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Knox, Lucy Flucker (ca. 1756-1824) to Henry Knox

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Gilder Lehrman Collection #: GLC02437.05953 Author/Creator: Knox, Lucy Flucker (ca. 1756-1824) Place Written: New York, New York Type: Autograph letter signed Date: 5 October 1793 Pagination: 2 p. : address ; 33 x 20.2 cm.

Summary of Content: Mentions their son Henry Jackson Knox is probably already in Boston. Says all are well, except Lucy who was left in Newark with the Ogden's. Says Mr. Breck has hired three rooms in Newark because he has no hope of getting to Philadelphia in the coming months. Reports that she does not believe Congress will sit in Philadelphia, in reference to the yellow fever outbreak. Mentions the deaths of people they know, including the mother and sister of Benjamin Rush and [Major David] Franks. Rush also said that Mr. Blodget and Mr. Clymer were ill. Heard that on average 130 people have died in the last week. References receiving a note from [Philip] Audebert, a clerk in the War Department, stating he saw their "sweet babe." Wants Knox to make a visit to his estates in Maine and to avoid Philadelphia. Does not believe it will be safe to go there until Christmas. Postscript tells Knox to be kind to his son. Place writ added in pencil.

Full Transcript: Octbr [5th] 93
My Henry has I presume about this hour reached Boston the winds having been very favorable both Thursday and yesterday. I had the Satisfaction to receive the note ...of Wednesday eveng written in N York and thence draw my conclusions -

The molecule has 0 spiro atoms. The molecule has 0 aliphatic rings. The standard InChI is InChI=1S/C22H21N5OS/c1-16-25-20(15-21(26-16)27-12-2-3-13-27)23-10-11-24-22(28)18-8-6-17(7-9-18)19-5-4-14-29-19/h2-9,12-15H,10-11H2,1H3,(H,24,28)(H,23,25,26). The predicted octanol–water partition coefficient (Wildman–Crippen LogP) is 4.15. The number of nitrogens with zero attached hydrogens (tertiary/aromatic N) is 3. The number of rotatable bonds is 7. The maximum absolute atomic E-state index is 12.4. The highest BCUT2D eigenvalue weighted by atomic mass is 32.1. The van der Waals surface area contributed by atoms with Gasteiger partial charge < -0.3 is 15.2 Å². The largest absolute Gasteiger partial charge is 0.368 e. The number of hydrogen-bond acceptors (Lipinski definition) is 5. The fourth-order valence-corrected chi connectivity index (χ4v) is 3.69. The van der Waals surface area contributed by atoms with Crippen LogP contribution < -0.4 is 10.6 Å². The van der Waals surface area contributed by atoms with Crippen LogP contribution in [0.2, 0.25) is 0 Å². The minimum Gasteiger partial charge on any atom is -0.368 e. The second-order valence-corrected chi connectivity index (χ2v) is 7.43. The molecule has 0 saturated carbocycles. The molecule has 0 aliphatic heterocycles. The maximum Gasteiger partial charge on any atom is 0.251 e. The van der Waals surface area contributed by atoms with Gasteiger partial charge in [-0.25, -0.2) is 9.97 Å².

We are well and still at Mr Ricketts except Lucy who I left at Newark where we all dined yesterday I promised Mrs Ogden to come to her some time the next week Mr Breck has hired three rooms in Newark and meant to remove this day as he seems to have no hope of returning to Philadelphia for many months and I find it a [prevailing idea] that Congress will not set there this would be a sore stroke to us indeed- the acc.ts of yesterday are no better-Van Berckel has despaired of Franks very Ill and being in the bank business was suspended. Dr Rush mentions the death of his mother and sister and Mr [Kerr] says the average deaths of the past week have been one hundred and thirty pr day according to the Mayors returns. Dr Rush also mentions Mr Clymer and Mr Blodget as ill [Mr Kerr] says on Thursday forty five persons were buried from [Bush Hill]- but blessed be god the weather has chang'd and altho we have no rain we have a north wind -
I have a line from Mr.Audibert mentioning
[2] our sweet babe as well -
Things being as they are ought you not to make your estate a visit to Philadelphia you cannot go even should the Evil abate from this time it would not be safe until Christmas. - If you resolve in this send my son to me here. and he shall not go to Philadelphia but return from N - york where I am to go in about a week with Mrs Hammond - to pass a few days provided I continue to receive good acc.ts of Augusta.
I shall write again in a few days Mr & Mrs Ricketts who are all goodness desire love to you.
Yours with truest affection -
L Knox
Be kind to Henry I beseech you he will remember it in his old age -
[address leaf]
General Knox
Boston
See More

People: Knox, Lucy Flucker, 1756-1824
Knox, Henry, 1750-1806

Historical Era: The New Nation, 1783-1815

Subjects: Yellow FeverWoman AuthorWomen's HistoryDiseaseRevolutionary War GeneralWomen of the Founding EraHealth and MedicalChildren and FamilyLandlord and TenantCongressGovernment and CivicsDeathJudaismLand TransactionWaldo Patent

Sub Era: The Early Republic

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